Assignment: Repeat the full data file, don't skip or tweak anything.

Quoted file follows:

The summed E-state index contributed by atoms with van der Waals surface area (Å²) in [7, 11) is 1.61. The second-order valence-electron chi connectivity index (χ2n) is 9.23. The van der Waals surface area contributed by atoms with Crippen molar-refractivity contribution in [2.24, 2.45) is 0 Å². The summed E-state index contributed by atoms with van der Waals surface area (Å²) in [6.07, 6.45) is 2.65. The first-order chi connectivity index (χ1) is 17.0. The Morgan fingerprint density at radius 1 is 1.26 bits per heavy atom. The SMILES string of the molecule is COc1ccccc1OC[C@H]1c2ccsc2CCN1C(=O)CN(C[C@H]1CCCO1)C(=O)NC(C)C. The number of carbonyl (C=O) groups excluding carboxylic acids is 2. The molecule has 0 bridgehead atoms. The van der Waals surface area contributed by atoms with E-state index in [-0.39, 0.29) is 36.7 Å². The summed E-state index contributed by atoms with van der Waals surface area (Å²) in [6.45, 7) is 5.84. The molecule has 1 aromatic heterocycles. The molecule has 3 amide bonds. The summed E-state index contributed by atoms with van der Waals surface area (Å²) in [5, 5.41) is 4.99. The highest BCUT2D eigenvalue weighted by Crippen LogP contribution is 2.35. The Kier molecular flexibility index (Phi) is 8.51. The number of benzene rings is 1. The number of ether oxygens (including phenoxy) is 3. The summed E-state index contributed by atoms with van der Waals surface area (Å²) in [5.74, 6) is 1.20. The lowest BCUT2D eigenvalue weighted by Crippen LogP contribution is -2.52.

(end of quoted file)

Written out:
The summed E-state index contributed by atoms with van der Waals surface area (Å²) in [7, 11) is 1.61. The second-order valence-electron chi connectivity index (χ2n) is 9.23. The van der Waals surface area contributed by atoms with Crippen molar-refractivity contribution in [2.24, 2.45) is 0 Å². The summed E-state index contributed by atoms with van der Waals surface area (Å²) in [6.07, 6.45) is 2.65. The first-order chi connectivity index (χ1) is 17.0. The Morgan fingerprint density at radius 1 is 1.26 bits per heavy atom. The SMILES string of the molecule is COc1ccccc1OC[C@H]1c2ccsc2CCN1C(=O)CN(C[C@H]1CCCO1)C(=O)NC(C)C. The number of carbonyl (C=O) groups excluding carboxylic acids is 2. The molecule has 0 bridgehead atoms. The van der Waals surface area contributed by atoms with E-state index in [-0.39, 0.29) is 36.7 Å². The summed E-state index contributed by atoms with van der Waals surface area (Å²) in [6.45, 7) is 5.84. The molecule has 1 aromatic heterocycles. The molecule has 3 amide bonds. The summed E-state index contributed by atoms with van der Waals surface area (Å²) in [5, 5.41) is 4.99. The highest BCUT2D eigenvalue weighted by Crippen LogP contribution is 2.35. The Kier molecular flexibility index (Phi) is 8.51. The number of benzene rings is 1. The number of ether oxygens (including phenoxy) is 3. The summed E-state index contributed by atoms with van der Waals surface area (Å²) in [5.74, 6) is 1.20. The lowest BCUT2D eigenvalue weighted by Crippen LogP contribution is -2.52.